Postscript: Anglos not to blame for identity infighting
Published Friday, September 7, 2012 12:16PM EDT
You didn't need a crystal ball to see this one coming.
The ultra-nationalist Societe St. Jean Baptiste is blaming the English media for creating a climate of fear in Quebec.
In other words, for creating the conditions that could trigger a murderous attack like the one at the Metropolis Tuesday night.
Here's the thing.
Time and time again, after many so-called political acts of violence, people run try to find reasons. 'He didn't like this or that' or it was a protest against something.
Most often you find you are dealing with very ill individuals who use what's in the news as some sort of twisted justification when all the time the sickness comes from deep within.
So it is astounding how these apostles of exclusion at the SSJB could turn the tables and turn themselves into the victims.
We did not wage a campaign of identity politics.
We did not talk about two classes of citizens.
We did not promote one language and one religion.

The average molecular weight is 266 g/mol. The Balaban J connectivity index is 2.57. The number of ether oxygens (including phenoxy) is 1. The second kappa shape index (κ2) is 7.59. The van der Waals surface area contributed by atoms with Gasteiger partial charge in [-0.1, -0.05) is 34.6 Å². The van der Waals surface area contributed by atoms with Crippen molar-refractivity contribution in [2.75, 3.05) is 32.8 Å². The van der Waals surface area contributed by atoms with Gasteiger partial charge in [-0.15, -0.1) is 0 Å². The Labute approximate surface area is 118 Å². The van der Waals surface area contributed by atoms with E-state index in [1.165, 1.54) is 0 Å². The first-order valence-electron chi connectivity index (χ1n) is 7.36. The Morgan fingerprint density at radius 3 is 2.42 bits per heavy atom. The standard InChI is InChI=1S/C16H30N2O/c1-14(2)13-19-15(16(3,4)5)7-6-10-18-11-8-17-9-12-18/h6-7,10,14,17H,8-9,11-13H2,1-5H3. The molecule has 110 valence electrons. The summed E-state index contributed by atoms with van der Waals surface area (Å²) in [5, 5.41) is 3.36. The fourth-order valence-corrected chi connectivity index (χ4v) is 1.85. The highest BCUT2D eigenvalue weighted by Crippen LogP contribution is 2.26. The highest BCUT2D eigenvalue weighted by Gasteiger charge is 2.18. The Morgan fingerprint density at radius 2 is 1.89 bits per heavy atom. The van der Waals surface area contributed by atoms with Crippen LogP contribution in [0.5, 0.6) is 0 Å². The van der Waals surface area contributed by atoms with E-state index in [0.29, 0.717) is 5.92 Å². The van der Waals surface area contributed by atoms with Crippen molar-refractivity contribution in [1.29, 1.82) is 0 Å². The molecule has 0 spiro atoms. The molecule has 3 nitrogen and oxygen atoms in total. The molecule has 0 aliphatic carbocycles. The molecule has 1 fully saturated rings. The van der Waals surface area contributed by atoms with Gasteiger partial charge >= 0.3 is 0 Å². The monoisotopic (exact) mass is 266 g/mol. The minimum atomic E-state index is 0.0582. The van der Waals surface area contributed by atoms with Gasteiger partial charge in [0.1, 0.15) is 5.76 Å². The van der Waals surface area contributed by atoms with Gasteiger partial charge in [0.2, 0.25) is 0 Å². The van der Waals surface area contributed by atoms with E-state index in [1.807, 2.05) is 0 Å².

Yes, the Parti Quebecois campaign went way overboard at times. Pauline Marois pushed some buttons that should have been left alone in an attempt to win hardline support.
Don't blame us.
And don't dare suggest -- even by inference -- that this community or our media voices were somehow even remotely responsible for the dreadful attack of a deranged gunman.
Students win -- or did they?
If you thought students would be happy now, think again.
Of course they are pleased with a PQ victory.
Their springtime of discontent was in many ways a joint PQ-union operation.
Pauline Marois has announced that the tuition hikes are to be scrapped by ministerial fiat.
But it goes further than that.
They want the PQ to keep the improvements to the student aid program offered up by the Liberals last spring.
In other words they want it both ways. I guess the Liberal ideas weren't all bad.
But the militant group CLASSE tells us this week that it doesn't end there.
The ultimate goal, as we knew all along, is free post-secondary education for everyone.
That is the next phase of the protest and it was planned that way all along.
Pauline Marois was hoping her unwavering support of the students could propel her to a huge win but it didn't quite work out that way.
My guess is that it even denied her a majority.
In fact, Marois didn't deliver. A few hundred votes the other way in a handful of key ridings and the Liberals would be in power today.
Less than one percentage point separated the PQ and one of the most unpopular governments in history.
Because the sound heard across Quebec on election night was not the clanging of pots and pans, but the voice of the majority saying no, the voice of the majority of right-thinking people saying they've had enough.